BY Bill Walsh
When John Henry and now-Alderman Kitty Brunjes quizzed their young son about what musical instrument he would like to play — all the while making it abundantly clear that “none of the above” was not an option — the then-7-year-old Joby chose the piano. “I thought to myself well what’s the biggest thing I can think of?” Brunjes says. “Piano. I want to play piano. My parents didn’t have a piano.
“They sort of steered me to the violin ” he recalls these years later. “They told me my first violin lesson was the following week. I went and watched a violin recital downtown and afterward they had a little sort of ‘petting zoo ’ where they let me hold the violin. I just took off from there. But it was not a smooth process as many parents will attest.”
But likely not very rough either given how it has turned out. A violinist of enormous talent Brunjes is a member of the string faculty at UNCW a member of the Atlantean Trio featuring fellow UNCW music faculty members Richard Thomas and Barry David Salwen is in frequent demand as a soloist across the Cape Fear region has steady gigs with the Long Bay Symphony Orchestra in Myrtle Beach and the Wilmington Symphony Orchestra and gives private instruction to about 25 students. As if that is not enough Brunjes founded the Oleander Chamber Orchestra last year.
That bold step has muted his violin virtuosity just a tad; there are only so many hours in a day after all. Within them Brunjes nurtures his budding orchestra as business manager orchestra director hand-holder general factotum and most importantly conductor.
Still “I want to continue to be active as a performer because I find that it keeps my ears sharp ” he says. “Just practicing and playing and having to be responsible for your own notes keeps your ear able to hear intonation and pitch and articulation. But conducting is my main interest; I think I am a better conductor than anything else.”
Brunjes holds the paperwork — a master’s degree in conducting from the North Carolina School of the Arts — to back up his claim. He also earned a graduate professional diploma in conducting from the prestigious Hartt School in Hartford Conn. Those degrees are in addition to bachelor and master’s degrees in violin performance.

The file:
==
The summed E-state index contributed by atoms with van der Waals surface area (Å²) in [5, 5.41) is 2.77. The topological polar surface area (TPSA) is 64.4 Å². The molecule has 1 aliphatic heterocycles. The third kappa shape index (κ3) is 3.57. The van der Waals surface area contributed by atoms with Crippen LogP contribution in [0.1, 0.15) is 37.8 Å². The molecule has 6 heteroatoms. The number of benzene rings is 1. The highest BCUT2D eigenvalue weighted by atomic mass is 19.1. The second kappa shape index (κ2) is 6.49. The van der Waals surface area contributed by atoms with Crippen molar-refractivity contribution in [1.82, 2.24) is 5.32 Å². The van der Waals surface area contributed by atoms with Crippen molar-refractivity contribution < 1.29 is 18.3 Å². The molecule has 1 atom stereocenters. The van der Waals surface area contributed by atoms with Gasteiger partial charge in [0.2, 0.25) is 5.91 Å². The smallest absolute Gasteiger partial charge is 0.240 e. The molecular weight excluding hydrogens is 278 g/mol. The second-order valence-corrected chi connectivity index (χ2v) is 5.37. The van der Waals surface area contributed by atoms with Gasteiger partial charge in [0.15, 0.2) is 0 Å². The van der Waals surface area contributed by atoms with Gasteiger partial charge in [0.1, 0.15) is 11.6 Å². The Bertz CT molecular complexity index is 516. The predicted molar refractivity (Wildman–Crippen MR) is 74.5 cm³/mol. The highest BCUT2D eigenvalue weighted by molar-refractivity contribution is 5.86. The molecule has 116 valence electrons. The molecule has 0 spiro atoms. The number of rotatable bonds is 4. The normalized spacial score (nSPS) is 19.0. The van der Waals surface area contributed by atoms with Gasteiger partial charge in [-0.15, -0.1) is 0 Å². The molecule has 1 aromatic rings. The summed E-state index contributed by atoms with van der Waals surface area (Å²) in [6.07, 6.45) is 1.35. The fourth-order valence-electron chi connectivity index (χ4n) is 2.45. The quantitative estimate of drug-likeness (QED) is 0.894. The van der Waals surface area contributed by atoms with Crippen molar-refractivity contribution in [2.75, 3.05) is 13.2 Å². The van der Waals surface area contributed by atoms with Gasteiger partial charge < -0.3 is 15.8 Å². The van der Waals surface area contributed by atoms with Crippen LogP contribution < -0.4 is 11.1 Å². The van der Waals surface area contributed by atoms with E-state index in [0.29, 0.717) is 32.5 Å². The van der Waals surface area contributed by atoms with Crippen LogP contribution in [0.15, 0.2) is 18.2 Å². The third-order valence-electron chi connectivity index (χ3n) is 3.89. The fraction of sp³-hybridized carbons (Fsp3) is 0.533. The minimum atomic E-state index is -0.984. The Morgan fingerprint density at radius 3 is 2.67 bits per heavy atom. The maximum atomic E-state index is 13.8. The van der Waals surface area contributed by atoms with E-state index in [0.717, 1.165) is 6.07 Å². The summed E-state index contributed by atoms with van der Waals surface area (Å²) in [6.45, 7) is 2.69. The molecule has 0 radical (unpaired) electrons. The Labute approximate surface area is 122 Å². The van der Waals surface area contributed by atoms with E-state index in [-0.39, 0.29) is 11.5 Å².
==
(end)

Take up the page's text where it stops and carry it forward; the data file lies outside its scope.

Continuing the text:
Fairly early in his development as a musician Brunjes determined that he liked hearing the entire performance somewhat more than playing just a part in it. “When you play in a section you don’t hear everything. I started getting interested in being in control of the whole thing of wanting to have my interpretation of how things sound.
“My first attempts consisted of putting together a group of six or seven people and saying play this through with me and let me wave my arms and see what happens. I found out that I have a pretty good memory of what was supposed to come next and reading the score was not as hard as I thought it would be. I said once before that I wanted to play the biggest instrument possible when I was a kid ” he says — and conducting is in a sense playing that instrument.
There is nothing like its thrill he says. “You get the best seat in the house. And to be able to connect with the people who are playing is really wonderful.”
There are conductors — quite a lot of them actually — who do not hold degrees in the art Brunjes says “and conducting is thought of as something that people can just pick up and do. What I have learned is that is really not the case.
“A conductor has to be a person that the orchestra can respect and believe in and wants to play for. They have to know the music well enough to be able to tell the players if they make a mistake. They have to have an imagination that gives them an interpretation of the music that most of the players will agree with and follow. They have to be a public person that the audience and the general public can get to know. They have to be diplomatic because you are conducting this beast with…25 egos. And they have to have a physical ability to be able to show what they want without talking. They have to be able to communicate with their hands.”
His mentor at the Hartt School taught him not to waste rehearsal time by talking Brunjes says. “If you can show what you want then you don’t have to stop the whole group and talk about things. And orchestras don’t like conductors who talk all the time. They are there to play; they aren’t there to be educated. They probably know the piece better than you do anyway so it is best to just let them play but use your hands in a way that gives them a chance to play together and to play what you want.”
Playing what he wants and playing it the way he wants it are important but the larger goal is to change the tune of Wilmington’s musical environment.
“What I’d like it to be is an orchestra that has a number of concerts per year an orchestra that attracts more professionals to the area ” Brunjes says. In general Wilmington offers a nurturing environment for the arts but music has lagged.